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Ernest BLOCH (1880-1959)
Music for Viola and Piano
Suite for viola and piano (1919) [30:06]
Suite for viola solo (1958) [8:06]
Suite Hébraïque (1951) [12:15]
Two Pieces (1951): Meditation [3:43]; Processional [2:10]
Paul Neubauer (viola)
Margo Garrett (piano)
rec. 2001, Sonic Temple, Roslyndale, USA
DELOS DE3498 [56:27]

The tapes for this disc were recorded in 2001 then promptly disappeared for fifteen years. When they emerged it turned out that they had suffered no degradation. Just as well since, according to the two artists, they "featured playing that they felt presented their best possible efforts to bring these works to life." I can well believe that.

It is my loss that until now I had not heard the playing of the gifted Margo Garrett but Paul Neubauer was not unknown to me. I was just discovering the composer Arthur Benjamin in the early 1980s and at last had my curiosity about Benjamin's 1945 Viola Sonata satisfied by a November 1981 broadcast by Neubauer and pianist Helen Davies. I was initially impressed with his Walton Viola Concerto but slender and shapely as his tone was in that case, the reading has left me less and less impressed: it's too slender and too self-consciously beautiful by half. In the case of this Delos disc Neubauer is in another and most triumphant league. Perhaps the music speaks to him more directly and touches off a deeper, darker treasury of reactions.

The first instrument that you may associate with the composer Ernest Bloch is the cello. That's natural enough given that the cello is the lead in Schelomo. With a little arranging witchery there are enough works for an all-Bloch CD for cello and piano as Nimbus have proved. The Suite for viola and piano was slightly better known to me in its version with orchestra. My introduction to it came via a Turnabout LP (TV-S 30371) where the violist was better known as a conductor, Milton Katims. Katims was principal violist of the NBC Symphony and conducting protégé of Toscanini. The Seattle orchestra was in that case conducted by Turnabout/Candide fixture, Henry Siegl. More recently the Suite has been successfully recorded by Hong-Mei Xiao, a violist who has also brought out a tangy collection of British viola works for Delos. Her Bloch Suite is on Naxos in its orchestral version. Also worth remembering is the Gérard Caussée's orchestral CD on Cascavelle: unhackneyed in its coupling and certainly approachable.

In the half-hour four-movement Suite Bloch set out to portray the Far East: Java, Sumatra and Borneo. That exotic subject matter lends savour but in the hands of Neubauer and Garrett is not over played. Perhaps Bloch influenced Godowsky in his Java Suite (review review) but there were many other works in this vein both before and after 1919. The Bloch is a strange work and resplendent in its strangeness. It has a tinge of Korngold about it as well as echoes of Sorabji. The passion of the viola part and of Neubauer's playing of it is never in doubt. Clouds of smoke and incense, fragrant and acrid, wreathe the Rapsodie movement of the Suite Hébraïque. The little Processional is a fervent and determined little piece with a skirl or two along the way. The final portrait, Affirmation, is a brave and proud rhapsodic piece. The two short pieces which end the recital comprise a Meditation which is discreetly tinged with the smoky passions that are the burning tinder of Bloch's two pieces for cello and orchestra: Schelomo and The Voice in the Wilderness. Processional is more of an arioso. If this is a march then it is one in which the celebrants raise their voices in joyous song as they step forward. Both pieces are attractive. The Suite for viola solo is presented here in a single track of four interconnected passages. The last of these is an Allegro Deciso which ends the piece abruptly - the equivalent of falling off a cliff edge into silence. Bloch was working on this piece at the time of his death. Despite the interrupted breath of that last Allegro deciso episode it is good that we have this work emotionally cool as it is by comparison with the other works. Arid expectations of a solo viola are tempered somewhat by Neubauer's concentrated expressive approach.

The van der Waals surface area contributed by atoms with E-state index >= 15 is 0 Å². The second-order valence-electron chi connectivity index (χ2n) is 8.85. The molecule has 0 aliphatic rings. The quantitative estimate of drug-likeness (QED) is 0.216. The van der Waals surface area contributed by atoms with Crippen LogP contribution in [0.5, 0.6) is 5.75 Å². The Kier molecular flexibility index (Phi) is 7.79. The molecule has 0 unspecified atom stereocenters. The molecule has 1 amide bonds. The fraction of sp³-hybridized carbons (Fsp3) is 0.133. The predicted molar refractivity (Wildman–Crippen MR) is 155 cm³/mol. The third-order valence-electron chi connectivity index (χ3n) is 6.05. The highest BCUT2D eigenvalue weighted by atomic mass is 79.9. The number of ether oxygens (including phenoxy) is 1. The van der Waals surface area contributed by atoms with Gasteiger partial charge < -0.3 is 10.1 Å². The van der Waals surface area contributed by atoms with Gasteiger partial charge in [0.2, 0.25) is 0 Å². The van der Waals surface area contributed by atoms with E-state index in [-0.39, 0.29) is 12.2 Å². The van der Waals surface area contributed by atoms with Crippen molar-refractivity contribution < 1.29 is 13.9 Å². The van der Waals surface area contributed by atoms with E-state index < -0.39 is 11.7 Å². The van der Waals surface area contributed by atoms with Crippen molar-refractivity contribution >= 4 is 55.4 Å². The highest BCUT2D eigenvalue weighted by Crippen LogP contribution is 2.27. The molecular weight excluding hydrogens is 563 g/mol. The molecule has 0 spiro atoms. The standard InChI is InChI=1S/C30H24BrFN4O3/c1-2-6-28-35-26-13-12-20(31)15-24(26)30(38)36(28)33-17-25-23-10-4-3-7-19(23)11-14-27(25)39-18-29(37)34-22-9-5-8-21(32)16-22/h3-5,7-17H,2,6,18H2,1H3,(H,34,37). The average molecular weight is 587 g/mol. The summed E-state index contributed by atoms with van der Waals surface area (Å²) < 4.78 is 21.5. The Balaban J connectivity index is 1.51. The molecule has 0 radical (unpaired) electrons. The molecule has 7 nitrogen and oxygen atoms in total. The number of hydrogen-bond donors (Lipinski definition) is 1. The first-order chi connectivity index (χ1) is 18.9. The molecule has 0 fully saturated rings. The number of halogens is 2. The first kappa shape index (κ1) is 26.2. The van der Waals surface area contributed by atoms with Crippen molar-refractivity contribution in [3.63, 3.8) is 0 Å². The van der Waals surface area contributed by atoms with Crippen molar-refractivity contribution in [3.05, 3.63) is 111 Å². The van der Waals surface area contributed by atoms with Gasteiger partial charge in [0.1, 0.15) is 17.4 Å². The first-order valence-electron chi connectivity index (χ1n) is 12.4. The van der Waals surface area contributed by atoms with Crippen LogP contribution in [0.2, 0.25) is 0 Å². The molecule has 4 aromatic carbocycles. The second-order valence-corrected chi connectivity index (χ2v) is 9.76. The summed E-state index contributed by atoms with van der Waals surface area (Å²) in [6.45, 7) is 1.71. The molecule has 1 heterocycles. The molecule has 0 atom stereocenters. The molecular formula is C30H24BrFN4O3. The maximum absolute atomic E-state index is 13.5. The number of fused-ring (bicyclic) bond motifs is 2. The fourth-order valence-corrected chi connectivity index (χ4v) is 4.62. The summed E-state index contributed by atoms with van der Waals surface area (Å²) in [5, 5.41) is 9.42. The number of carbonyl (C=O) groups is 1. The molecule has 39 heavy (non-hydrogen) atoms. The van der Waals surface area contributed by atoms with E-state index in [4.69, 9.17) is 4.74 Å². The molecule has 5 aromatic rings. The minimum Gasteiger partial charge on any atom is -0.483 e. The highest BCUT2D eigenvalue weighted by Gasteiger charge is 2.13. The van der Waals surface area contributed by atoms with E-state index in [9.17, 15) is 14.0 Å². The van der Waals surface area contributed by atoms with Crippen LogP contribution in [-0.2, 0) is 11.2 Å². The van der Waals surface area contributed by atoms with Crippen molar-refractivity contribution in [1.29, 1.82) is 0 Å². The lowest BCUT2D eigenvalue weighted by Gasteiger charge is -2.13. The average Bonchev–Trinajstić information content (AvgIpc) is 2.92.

There is another viola disc of Bloch on Laurel and yet another on ASV with Paul Cortese. Each of those two overlaps with this one but are differently coupled. This Delos disc is a truly excellent account of Bloch's chamber music for viola. Neubauer pours on the emotion and never falls into routine page-turning mode. Both he and Margo Garrett convince the listener that this music has won them over and can win us over. Compulsory listening for enthusiasts of Bloch or the viola. The Delos booklet is in English only and the essay is by David Brin.

If you would like to explore some unaccustomed and rewarding directions in Bloch beyond Schelomo then try the following. His early impressionistic orchestral works has been recorded on Timpani. The gaunt and bleakly dramatic opera Macbeth is on Actes-Sud and Capriccio. The leonine Concerto Symphonique for piano and orchestra has been recorded by Dinova on Chandos, Mitchell on Vanguard and Lin on SWR Music and Micah Yui on Laurel.

Some things have been going well for Bloch in recent years. These include the publication by Cambridge University Press of "Ernest Bloch Studies" by Alexander Knapp and Norman Solomon (257pp, 2016) and the Naxos series of his orchestral works largely under the informed and eloquent tutelage of Dalia Atlas. This disc pours on the intensity and will leave the listener impressed. There is more to Bloch than Schelomo and the Violin Concerto.

Rob Barnett



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